I watched the season 4 finale “The End of Time” last weekend, and I’m still mourning David Tennant’s departure. It’s been difficult to enjoy the few Matt Smith episodes I’ve watched since then because there’s so much to process in the final Tennant arc.
Backing up a bit and borrowing from my exchange with my friend Jason in the comments section, I love the second half of season 3, starting with “Human Nature” (which is a lovely homage to the Robert Donat classic Goodbye, Mr. Chips). The final arc of season 3 builds on the notion of the Doctor as Christ-figure – his temptation to live out an ordinary life with Joan in “Family of Blood,” his sacrifice at the hands of the Master in “The Sound of Drums,” and his resurrection, brought about by the collective power of faith.
The latter part of season 3 also boasts the amazing stand-alone episode “Blink,” which is one of the most scream-out-loud terrifying things I’ve ever watched. Carey Mulligan, joining Doctor Who’s roster of before-they-were-famous guest stars, anchors the episode beautifully.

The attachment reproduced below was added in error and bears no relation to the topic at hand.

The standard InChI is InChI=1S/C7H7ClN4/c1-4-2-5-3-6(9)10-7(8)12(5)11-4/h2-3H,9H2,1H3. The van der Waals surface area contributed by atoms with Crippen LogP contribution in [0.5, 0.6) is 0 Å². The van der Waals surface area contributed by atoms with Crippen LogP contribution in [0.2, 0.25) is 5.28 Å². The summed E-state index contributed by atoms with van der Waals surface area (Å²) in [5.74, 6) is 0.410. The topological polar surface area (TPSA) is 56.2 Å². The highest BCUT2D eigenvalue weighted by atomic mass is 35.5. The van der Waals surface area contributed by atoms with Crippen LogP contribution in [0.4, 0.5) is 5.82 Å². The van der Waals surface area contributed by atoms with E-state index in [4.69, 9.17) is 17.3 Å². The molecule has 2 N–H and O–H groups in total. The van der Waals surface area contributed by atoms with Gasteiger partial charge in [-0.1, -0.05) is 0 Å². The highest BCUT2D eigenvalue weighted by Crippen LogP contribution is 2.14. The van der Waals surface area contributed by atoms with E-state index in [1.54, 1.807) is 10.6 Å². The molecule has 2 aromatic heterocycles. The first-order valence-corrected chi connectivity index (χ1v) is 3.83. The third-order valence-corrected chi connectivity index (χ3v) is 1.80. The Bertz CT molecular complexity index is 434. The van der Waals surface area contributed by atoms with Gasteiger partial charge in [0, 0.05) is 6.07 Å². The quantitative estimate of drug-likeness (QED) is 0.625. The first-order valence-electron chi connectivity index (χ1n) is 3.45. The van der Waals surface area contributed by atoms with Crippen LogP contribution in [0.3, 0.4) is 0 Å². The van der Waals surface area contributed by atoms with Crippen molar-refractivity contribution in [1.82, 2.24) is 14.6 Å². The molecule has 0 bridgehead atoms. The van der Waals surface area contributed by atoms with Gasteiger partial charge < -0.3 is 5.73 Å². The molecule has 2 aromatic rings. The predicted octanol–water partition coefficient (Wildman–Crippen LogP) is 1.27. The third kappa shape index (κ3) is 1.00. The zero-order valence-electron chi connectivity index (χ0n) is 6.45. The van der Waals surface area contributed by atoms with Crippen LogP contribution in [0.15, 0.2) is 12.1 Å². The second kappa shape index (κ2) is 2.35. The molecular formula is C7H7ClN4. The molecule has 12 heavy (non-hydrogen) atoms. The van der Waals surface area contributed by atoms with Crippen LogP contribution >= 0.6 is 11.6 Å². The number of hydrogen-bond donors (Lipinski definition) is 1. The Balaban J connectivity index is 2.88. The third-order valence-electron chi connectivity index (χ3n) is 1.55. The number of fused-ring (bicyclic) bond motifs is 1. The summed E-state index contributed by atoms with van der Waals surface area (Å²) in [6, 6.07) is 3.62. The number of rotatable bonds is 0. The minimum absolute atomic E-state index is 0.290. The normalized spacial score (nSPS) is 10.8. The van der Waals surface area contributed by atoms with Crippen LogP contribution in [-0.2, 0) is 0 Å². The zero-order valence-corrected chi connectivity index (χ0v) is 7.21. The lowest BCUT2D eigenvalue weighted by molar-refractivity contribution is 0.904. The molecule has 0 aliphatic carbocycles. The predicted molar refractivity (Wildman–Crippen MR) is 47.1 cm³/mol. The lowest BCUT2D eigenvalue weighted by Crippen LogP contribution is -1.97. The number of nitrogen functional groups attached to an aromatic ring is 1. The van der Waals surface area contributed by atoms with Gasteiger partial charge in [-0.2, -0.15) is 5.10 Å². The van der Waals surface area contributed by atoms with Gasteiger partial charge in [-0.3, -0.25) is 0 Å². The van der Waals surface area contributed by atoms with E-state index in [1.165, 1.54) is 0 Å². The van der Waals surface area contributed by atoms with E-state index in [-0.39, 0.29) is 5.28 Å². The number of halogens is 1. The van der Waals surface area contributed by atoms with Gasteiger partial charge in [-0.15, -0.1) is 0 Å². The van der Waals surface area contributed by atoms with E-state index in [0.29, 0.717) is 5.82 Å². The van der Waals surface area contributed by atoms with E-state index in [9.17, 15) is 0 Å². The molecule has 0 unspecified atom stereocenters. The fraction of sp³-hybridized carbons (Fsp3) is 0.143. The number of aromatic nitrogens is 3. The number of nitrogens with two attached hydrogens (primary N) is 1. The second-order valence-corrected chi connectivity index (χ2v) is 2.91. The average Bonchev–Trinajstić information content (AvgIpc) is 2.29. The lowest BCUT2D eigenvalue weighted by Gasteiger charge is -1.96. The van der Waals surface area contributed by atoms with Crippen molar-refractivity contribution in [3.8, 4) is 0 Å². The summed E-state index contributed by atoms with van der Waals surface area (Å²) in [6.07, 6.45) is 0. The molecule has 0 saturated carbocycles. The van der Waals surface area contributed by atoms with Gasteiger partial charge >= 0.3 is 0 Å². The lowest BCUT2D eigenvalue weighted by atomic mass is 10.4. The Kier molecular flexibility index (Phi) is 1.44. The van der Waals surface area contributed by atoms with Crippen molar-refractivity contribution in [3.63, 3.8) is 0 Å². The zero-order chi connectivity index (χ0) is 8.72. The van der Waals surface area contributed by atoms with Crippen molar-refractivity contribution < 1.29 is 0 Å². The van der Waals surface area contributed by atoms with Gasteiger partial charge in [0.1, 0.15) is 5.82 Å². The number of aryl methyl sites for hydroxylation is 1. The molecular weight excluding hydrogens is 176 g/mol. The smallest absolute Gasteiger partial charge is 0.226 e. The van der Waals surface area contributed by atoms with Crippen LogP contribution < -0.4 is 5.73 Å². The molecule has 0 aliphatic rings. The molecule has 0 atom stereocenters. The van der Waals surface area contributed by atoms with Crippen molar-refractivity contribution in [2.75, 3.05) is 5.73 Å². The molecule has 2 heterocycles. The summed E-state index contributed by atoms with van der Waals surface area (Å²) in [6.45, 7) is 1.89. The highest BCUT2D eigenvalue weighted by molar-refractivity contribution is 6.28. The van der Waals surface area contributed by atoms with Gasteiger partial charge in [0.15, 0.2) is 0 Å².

Back to the collective power of faith, that theme is repeated in season 4’s “Journey’s End,” with the Doctor’s friends and allies calling his cell phone at the same time. The combined strength of the phone signals reaches the Doctor like a beacon, enabling him to answer their collective prayer and validating their faith in him. The same notion is then inverted for a darker purpose in “The End of Time,” when all 6 billion versions of the Master reach out telepathically to find the Doctor in space.
David Tennant’s performance in “Journey’s End” and “The End of Time,” as the Doctor moves toward his inevitable regeneration, is, to borrow my friend Ashley’s word, heartbreaking. All the grief the Doctor has been carrying since “Journey’s End,” and actually for a couple years before that, closes in on him, so that, as much as I hate to see Tennant leave, it’s difficult to see how his Doctor can go on under the weight of all that grief and anger. What makes it even more heartbreaking is the revelation that regeneration is actually a death; this version of the Doctor dies and “a new man gets to walk away,” as Tennant’s Doctor says rather bitterly. As much as he desires to continue living in this body, though, the Doctor chooses the final sacrifice to save a friend; his plaintive “I don’t want to go,” as his body disintegrates is almost too much to bear.